Extend Mac OS X's Screenshots
Mac OS X has a variety of built in screenshot methods. Here's a look at a few that offer more versatility than the basic full-screen capture (Command-Shift-3):
• Press Command-Shift-4 and you'll get a crosshair cursor with which you can drag to select and capture a certain area of the screen.
• Press Command-Shift-4-Space to select the entire window that the cursor is over, clicking on the window will then capture it. The resulting screenshot will even get a nice drop shadow.
• Hold down the Space bar after dragging out a selection window to move your selection rectangle around on the screen.
• Hold down Shift after dragging out a selection to constrain the selection in either horizontal or vertical orientation, depending on the direction of your drag.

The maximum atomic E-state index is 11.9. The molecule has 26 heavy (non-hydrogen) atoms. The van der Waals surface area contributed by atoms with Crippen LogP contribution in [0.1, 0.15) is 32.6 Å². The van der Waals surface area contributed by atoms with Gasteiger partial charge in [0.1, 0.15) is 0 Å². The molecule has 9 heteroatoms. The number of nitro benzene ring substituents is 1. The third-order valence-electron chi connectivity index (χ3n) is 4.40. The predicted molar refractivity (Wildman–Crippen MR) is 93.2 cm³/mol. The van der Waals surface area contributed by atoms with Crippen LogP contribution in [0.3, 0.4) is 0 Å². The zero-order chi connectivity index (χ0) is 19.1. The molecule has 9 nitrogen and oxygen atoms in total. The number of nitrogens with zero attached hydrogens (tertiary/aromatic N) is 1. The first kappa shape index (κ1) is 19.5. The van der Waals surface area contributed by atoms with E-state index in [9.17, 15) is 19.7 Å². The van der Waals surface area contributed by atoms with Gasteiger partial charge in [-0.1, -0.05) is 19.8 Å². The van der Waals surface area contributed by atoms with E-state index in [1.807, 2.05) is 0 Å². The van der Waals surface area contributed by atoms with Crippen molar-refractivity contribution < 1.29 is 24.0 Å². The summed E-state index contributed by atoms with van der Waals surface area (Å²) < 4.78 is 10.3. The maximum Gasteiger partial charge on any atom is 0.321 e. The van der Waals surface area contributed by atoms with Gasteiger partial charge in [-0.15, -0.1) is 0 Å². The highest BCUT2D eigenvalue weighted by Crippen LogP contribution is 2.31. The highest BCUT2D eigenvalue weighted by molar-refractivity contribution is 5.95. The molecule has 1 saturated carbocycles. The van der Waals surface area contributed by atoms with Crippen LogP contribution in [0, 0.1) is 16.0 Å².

• Hold down Option after dragging out a selection to expand the selection window around a center point.
Visit plucky tree
Series: ReadMe Rules
A ReadMe file isn't an afterthought: it's a necessity that can make or break a product.
Article 1 of 3 in series
Lately I've spent a lot of time sorting through shareware and freeware utilities for a number of projects, trying to find basic facts for each utility, such as what the utility does, who wrote it (first and last name), how I should pay if I like it, and how I can reach the author by emailShow full article
Article 2 of 3 in series
TidBITS readers sent in a number of helpful or amusing comments in response to my "ReadMe Files? Read This!" article last week in TidBITS-279Show full article
Article 3 of 3 in series
Almost exactly a year ago in TidBITS-279, I wrote an article about ReadMe files, those hopefully informative documents that come with most software. In that article, I pleaded with ReadMe file writers to consider their readers, and not to neglect certain information that users (and reviewers) might be seekingShow full article